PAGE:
Mac groaned audibly. “Mother, please,” he said through measured breaths. “Can we please just be nice to each other? At least for one day?” 

 “I’m sorry, honey.” I said, patting Mac’s arm. “You’re right. Today is supposed to be a happy day.” 

A sad smile crossed his face springing instant tears to my eyes. I blinked them away and smiled. An unspoken pain passed between us. The fleeting reminder that in the six months since my husband had died, our grief had come to be measured by how many things we could look forward to instead of how many moments made us sad. Today was supposed to be one of those good days. 

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This is an interesting situation for the opening of novel: the clash of the local and familial and provincial on the one hand and the foreign and exotic on the other looks to offer real potential. Especially at the end of this, your reader is really interested to know how the family dealt with the revelation about the "elephant in the room."

That said, the very beginning paragraphs are a little confusing and disorienting for the reader. You've got the grandmother narrating, talking about her daughter-in-law and then mentioning someone named Janie (who is not the daughter-in-law but rather the grand-daughter), and as a result it's very hard to keep it all in your head. Plus there is a fourth individual being introduced, the mysterious Italian, and a fifth, the father of Janie and son of the grandmother. And all of these five characters are being introduced at the same time. Perhaps this is not the very opening of the novel, and there is more before this that clarifies this series of relationships?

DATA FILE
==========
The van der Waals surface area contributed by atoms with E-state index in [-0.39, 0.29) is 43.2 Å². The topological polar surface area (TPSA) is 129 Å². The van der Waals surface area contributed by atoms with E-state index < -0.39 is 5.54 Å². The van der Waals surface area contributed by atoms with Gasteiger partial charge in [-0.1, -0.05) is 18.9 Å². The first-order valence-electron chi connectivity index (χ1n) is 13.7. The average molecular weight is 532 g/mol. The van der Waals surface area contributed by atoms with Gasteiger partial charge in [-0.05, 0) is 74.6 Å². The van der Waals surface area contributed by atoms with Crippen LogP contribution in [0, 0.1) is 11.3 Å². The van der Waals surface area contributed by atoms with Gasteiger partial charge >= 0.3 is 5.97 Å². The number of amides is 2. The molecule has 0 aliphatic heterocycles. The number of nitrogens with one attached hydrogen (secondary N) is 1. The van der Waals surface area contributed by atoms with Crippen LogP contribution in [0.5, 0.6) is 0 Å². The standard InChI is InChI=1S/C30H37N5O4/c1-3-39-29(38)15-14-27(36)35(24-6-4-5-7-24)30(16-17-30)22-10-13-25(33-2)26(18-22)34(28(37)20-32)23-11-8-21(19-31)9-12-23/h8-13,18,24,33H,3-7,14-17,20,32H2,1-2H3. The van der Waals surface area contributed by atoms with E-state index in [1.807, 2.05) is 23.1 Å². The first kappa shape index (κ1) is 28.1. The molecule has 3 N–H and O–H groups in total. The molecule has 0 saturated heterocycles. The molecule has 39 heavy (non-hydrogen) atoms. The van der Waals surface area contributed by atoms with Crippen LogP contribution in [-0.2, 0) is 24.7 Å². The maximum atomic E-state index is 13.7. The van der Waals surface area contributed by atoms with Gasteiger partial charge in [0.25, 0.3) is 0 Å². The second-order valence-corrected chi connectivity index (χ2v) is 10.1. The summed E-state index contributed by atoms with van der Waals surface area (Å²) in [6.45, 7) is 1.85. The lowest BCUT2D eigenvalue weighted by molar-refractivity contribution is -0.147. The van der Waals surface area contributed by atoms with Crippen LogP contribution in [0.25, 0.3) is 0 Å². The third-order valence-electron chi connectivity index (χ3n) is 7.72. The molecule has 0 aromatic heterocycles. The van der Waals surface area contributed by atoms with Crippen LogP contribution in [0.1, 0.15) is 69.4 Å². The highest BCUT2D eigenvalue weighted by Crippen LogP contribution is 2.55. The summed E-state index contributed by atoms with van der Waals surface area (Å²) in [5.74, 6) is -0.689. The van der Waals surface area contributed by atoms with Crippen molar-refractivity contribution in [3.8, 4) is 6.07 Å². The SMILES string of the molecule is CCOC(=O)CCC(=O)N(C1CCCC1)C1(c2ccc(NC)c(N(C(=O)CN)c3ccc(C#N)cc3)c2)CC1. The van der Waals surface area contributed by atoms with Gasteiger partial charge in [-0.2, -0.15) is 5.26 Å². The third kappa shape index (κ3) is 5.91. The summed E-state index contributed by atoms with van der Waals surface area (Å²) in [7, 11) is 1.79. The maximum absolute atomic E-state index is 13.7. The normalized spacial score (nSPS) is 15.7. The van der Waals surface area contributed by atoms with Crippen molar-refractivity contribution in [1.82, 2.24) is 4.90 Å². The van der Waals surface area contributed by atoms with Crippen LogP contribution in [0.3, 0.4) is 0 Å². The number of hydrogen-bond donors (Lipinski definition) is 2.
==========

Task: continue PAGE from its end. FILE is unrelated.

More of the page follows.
If not, I might begin the novel from Janie's perspective so as to offer the opportunity to provide more context. These characters seem like they know each other well, so perhaps Janie could be imagining the kinds of things her judgmental and hypocritical mother might be saying and her grandmother's perception of them. And along the way you could provide more context. You note that Janie also knows this dark secret about her mother, and is probably, at the back of her mind, reminded about it by her own romantic life, but perhaps she never lets it come to the surface of her consciousness. After all, she is embarrassed for her mother and especially for her father, who has been humiliated. She wants to defend his honor and the honor of the family and most of all, she wants herself to be nothing like her mother. This would allow you to fill in more of the details and introduce and contextualize the entire situation more gradually.

Examples:

Talking about her mother and grandmother:

I could almost hear the conversation between them, with her pretending she doesn't understand why a man would fly across the Atlantic to visit her daughter. It was that shrill voice of hers, that never failed to betray that corrupted soul. "Of all the men to bring home to her parents," she would ask them. And mixed in would be her infernal ignorance: "And not any Italian--not one from say New York or New Jersey. One from Italy itself!" And all along, that traitor's heart of hers that almost led her to...well, it was almost unspeakable what she had done.

In any case, I certainly don't care what she thinks. I don't owe her any explanation. Whatever fulminations erupt from that cancerous hole at the front of her face are her business and her business alone.

With some relief, my mind turned to grandma. Grandma alone understands. She alone had peered into the darkness that was my mother's heart and lived to tell the tale. Even as Dad had remained willfully blind to it all, she alone saw through the facade. 

She had grown up during the Depression and knew enough about low-lifes and cheats to spot a grifter from a mile away. Yes, it must have been that hard life she once led that allowed her to see through it all.

 

Then along the way, you can give background about the mother and the father in more detail. "In contrast, my mother was born in a mansion outside of Savannah Georgia."

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Hi Spencer,